Make A Wise Selection When It Comes to a Realtor

 

Many of the same questions, hesitations and strategies connected with seeking out professional assistance in any field - whether you're looking for a doctor, dentist, lawyer or accountant - come into play when you're selecting a real estate agent. Some people find an agent through a family member or friend. This is often a reliable approach but a referral from a family member or friend doesn't guarantee a perfect match. Regardless of how you get an agent's name, it might be worth arming yourself with some criteria to go over with any agent who has been recommended to you.

A few things to look for:

  • If you're looking for an agent to list your home, be wary of anyone who suggests they can get an unreasonably high sales price. An agent might use a high listing price to secure a listing agreement, only to seek a lower price later, after little traffic is generated at the initial price level. Meanwhile, you've lost what THE MOST CRITICAL TIME PERIOD IN SELLING A HOME - the first weeks immediately after it's listed.  Agents can't tell you how much your home will sell for. That's a fallacy. A listing agent can show you comparable sales, pending sales and active sales but you choose the sales price and a buyer will tell you if the price is right.  To get the listing, some agents deliberately distort the truth.

    Since agents can't guarantee your sales price, the listing agent who suggests the highest price  is probably untruthful. Ask the agent to show you numbers supporting that suggested list price. They probably won't have them or the home sales will be located in a different neighborhood.

    A seller who chooses an agent based on which estimate is highest is the ultimate loser.

    Yet too often a seller operates in this manner. It's a shame because so few agents take the time to educate sellers that other factors such as marketing plans and the agent's negotiation abilities are far more important than an agent's estimate of value. The comps speak loudly if anybody looks at them. Ultimately, the market place establishes value. Choose your agent based on honesty, ethics, experience, competence and marketing, and don't chase after those tossing around numbers without hard proof.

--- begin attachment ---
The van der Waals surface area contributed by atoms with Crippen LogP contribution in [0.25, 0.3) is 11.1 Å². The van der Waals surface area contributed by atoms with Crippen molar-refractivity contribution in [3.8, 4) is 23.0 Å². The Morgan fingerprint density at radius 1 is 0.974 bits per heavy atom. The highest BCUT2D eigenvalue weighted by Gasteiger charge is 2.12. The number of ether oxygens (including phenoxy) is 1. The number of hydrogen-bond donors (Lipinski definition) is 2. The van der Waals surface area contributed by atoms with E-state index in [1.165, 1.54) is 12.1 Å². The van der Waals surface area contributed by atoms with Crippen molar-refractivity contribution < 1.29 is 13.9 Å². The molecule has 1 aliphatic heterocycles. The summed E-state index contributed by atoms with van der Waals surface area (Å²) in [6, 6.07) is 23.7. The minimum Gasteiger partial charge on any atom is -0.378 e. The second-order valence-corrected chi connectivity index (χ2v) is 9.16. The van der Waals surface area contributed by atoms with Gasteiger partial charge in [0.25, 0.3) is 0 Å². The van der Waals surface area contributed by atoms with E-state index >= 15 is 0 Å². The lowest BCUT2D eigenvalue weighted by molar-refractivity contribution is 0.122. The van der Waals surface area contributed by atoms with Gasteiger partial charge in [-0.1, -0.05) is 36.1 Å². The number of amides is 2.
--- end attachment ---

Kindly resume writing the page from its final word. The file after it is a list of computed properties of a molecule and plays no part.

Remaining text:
• Check on experience, education and productivity. As with most professions, experience pays in real estate. Experienced agents know the market and the marketing process. They'll have the best chance of quickly and smoothly helping you to buy or sell your home.
  • Designations - such as the Graduate REALTORŪ Institute (GRI); Certified Residential Specialist (CRS); Certified Relocation Professional (CRP); Accredited Luxury Home Specialist (ALHS) - suggest an expertise and commitment that goes beyond just earning and maintaining a real estate license.
  • The number of transactions an agent is handling monthly or yearly is going to give you an indication of how committed the agent is to the profession. Is the agent a part-timer who's just dabbling in real estate sales - or is the agent a full-time professional whose livelihood depends entirely on an ability to successfully and repeatedly close real estate transactions?
  • If you're a buyer - does the agent offer buyer agency? More and more buyers want full contractual representation on the same level as the seller and they should get it. Be sure to discuss buyer agency with any agent you're thinking about working with.
  • Does the agent know the market? Remember the market determines value.
  • Is the agent part of a national network? This can be especially important if you're selling in one city in preparation of moving to another. Your selling agent can refer you to a professional, compatible agent in your destination city - and keep in close contact with that agent so both your selling and buying efforts are closely coordinated.
  • And a final point: Does the agent seem primarily interested in sharing expertise and market knowledge in an honest and straightforward manner? Or does the agent seem more interested in telling you what you want to hear - or spend a lot of effort trying to market additional products and services? The worst time to secure the services of a "yes-man" or an agent who is not singularly dedicated to the field of real estate is when you're entering a transaction involving something as expensive as your home. You need straightforward, reliable information - even if it's not necessarily flattering regarding the home you're selling - or very encouraging regarding a home you think you might want to buy.